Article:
There is a little critic’s trick which I will share. Every book has other books inside it. Sometimes these are hidden, sometimes they are overt. For example, in Mary Shelley’s Frankenstein, or The Modern Prometheus, the “Creature” reads Milton’s Paradise Lost. William Thackeray’s Vanity Fair, or A Novel Without A Hero takes its title from Bunyan’s Pilgrim’s Progress, and the end of the first chapter has Becky Sharp throwing away Johnson’s Dictionary. Ezra Pound began his chaotically astonishing Cantos with the line “Hang it all, there can be but one Sordello!”, referencing Robert Browning’s poem. They are nudges, winks, dismissals, signals – but they are important. In this novel, three novels are mentioned. The first is Judy Blume’s Forever..., the second, Helen Fielding’s Bridget Jones’s Diary and finally Harry Potter and the Order of the Phoenix. So these are our points of triangulation, except there is a lot more non-bookish culture on display.
The central character is Alex, and the narrative begins, precisely, on 27 June 1994, and will end on 3 April 2010. It is a coming of age story, especially since Alex is intrigued by twin brothers, Gavin and Banny, who live next door to her aunt’s bed and breakfast (yes, there is an obligatory nod at Jekyll and Hyde, but not the novel). Which of them will she fall in love with, and will that love last? One of the twins will go into the army and be deployed in Iraq, the other will become a musician who plays a minor stage in T in the Park.
There are dropped in extracts from Aunt Ruby’s visitors’ book, which do not add much to the story; except for stressing again and again how good her tablet is. Maybe it is just me, but I cannot abide that saccharine sludge. But we also have Alex’s musical tastes and mix-tapes, which far outweigh the few references to reading. At the outset she is listening to the recently deceased Kurt Cobain, who is “screaming the song Tourette’s now, his voice raw and strained”. The twins, on their initial meeting, tease her that she is listening to Take That. Then there is a tsunami of namechecks. I am rather at a loss to understand what these mean. Either you know, to take an example at random, “Strange Currencies – R.E.M, If I could talk I’d tell you – The Lemonheads, Sight of You – Pale Saints... Only in Dreams – Weezer”, or you don’t. I have no idea what to make of all these lists – there must be over one hundred – or what one is supposed to infer from them. Alright, Alex likes music. But transcribing the contents of your MP3 player is not narrative.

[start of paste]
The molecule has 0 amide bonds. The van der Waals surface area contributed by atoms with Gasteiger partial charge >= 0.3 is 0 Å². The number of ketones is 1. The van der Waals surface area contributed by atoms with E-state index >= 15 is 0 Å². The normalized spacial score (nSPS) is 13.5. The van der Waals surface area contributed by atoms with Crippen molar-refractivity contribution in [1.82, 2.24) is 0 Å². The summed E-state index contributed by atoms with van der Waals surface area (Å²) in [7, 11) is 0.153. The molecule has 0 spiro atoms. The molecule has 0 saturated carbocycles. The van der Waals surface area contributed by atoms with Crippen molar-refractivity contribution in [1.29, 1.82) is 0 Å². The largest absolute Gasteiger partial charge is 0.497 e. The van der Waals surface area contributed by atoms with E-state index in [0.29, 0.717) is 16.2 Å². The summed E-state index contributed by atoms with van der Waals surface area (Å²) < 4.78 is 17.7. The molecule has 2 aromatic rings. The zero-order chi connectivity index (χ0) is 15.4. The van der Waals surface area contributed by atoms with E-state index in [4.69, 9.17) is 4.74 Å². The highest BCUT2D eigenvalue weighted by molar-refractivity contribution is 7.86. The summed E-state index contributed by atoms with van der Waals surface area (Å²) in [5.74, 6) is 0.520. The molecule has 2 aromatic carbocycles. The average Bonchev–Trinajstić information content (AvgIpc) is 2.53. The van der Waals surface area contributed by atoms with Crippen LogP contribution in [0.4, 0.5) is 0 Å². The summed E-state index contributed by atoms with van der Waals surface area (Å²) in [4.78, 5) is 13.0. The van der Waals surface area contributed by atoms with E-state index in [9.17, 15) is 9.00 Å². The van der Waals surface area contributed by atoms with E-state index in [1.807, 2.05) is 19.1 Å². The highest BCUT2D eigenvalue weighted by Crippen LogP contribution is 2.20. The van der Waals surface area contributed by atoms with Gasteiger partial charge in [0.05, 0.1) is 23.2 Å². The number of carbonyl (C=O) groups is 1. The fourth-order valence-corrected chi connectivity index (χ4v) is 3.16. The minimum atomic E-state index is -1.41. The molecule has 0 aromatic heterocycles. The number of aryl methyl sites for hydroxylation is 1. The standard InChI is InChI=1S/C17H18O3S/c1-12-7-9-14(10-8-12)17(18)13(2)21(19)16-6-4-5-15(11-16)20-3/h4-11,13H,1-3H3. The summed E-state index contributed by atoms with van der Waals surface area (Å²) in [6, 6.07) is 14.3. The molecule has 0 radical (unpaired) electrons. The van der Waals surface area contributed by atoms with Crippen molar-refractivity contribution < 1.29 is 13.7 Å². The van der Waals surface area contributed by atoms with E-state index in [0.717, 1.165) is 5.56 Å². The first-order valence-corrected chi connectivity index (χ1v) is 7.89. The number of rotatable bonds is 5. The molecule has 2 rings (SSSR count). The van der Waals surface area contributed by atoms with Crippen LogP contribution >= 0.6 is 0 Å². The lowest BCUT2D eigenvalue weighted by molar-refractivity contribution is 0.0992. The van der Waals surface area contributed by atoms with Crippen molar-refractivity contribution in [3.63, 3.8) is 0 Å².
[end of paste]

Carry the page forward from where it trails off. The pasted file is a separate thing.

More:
There is also a slathering of TV references. What do we really know about Alex from the information that she watched Friends or ER or Richard and Judy or Dawson’s Creek? Search me, squire. At least the first referenced song gives some point of direction, because Tourette’s might be applicable to the prose style. So on one page, chosen at random (66, if you ever care to check), we have “f***ing boring”, “no more f***ing guitar”, “Okay, f***ing hell”, “F*** sake”, “this f***ing game”, “No, it f***ing isn’t”, with a side of “sh*t your pants”. Maybe that is how Generation Whatever speaks. It is, however, built into characterisation. Alex dutifully informs the reader she “felt like a proper bitch” and then a few pages later “she felt like a bitch”.
Given the novel is segmented into dated sections, there are rather curious omissions when the characters are not swearing, drinking, having sex or eating tablet. Do we learn what Alex thinks of, for example, Tony Blair’s first general election victory or the referendum on Scottish independence? No, but we are told she feels empowered by Live Through This by Hole. What did she think about the attacks on the Twin Towers? No mention, but the next year she goes to Cabaret Voltaire. The events of 9/11 do get a mention in a “we both agree” discussion about how awful Blair is. Oh, and people start getting tattoos. There is a digression to staying with her father in the States, but it has little consequence except some exclamation mark ridden emails.
The problem here is that Child takes on very serious themes, such as PTSD, suicide risk and homophobia. But they are made irrelevant by the irrelevance of their surroundings, they are less serious because of a fundamental lack of seriousness in this work. I did wonder, in a moment of quiet contemplation and a tranquil frame of mind (that’s my music reference) whether I had misread the book entirely. Maybe it should be seen as a satire, that no characters could be so vapid and fatuous and feckless, without being their own parodies? But I fear this is written with a straight face. The clammy hand of Irvine Welsh lurks over it, and it seems as if Child does not realise that pop-culture references have terribly short shelf-lives. The book is described on the jacket as “a novel about growing up and growing apart”. It certainly is not the former.
Fade Into You, by Catriona Child, Luath, £10.99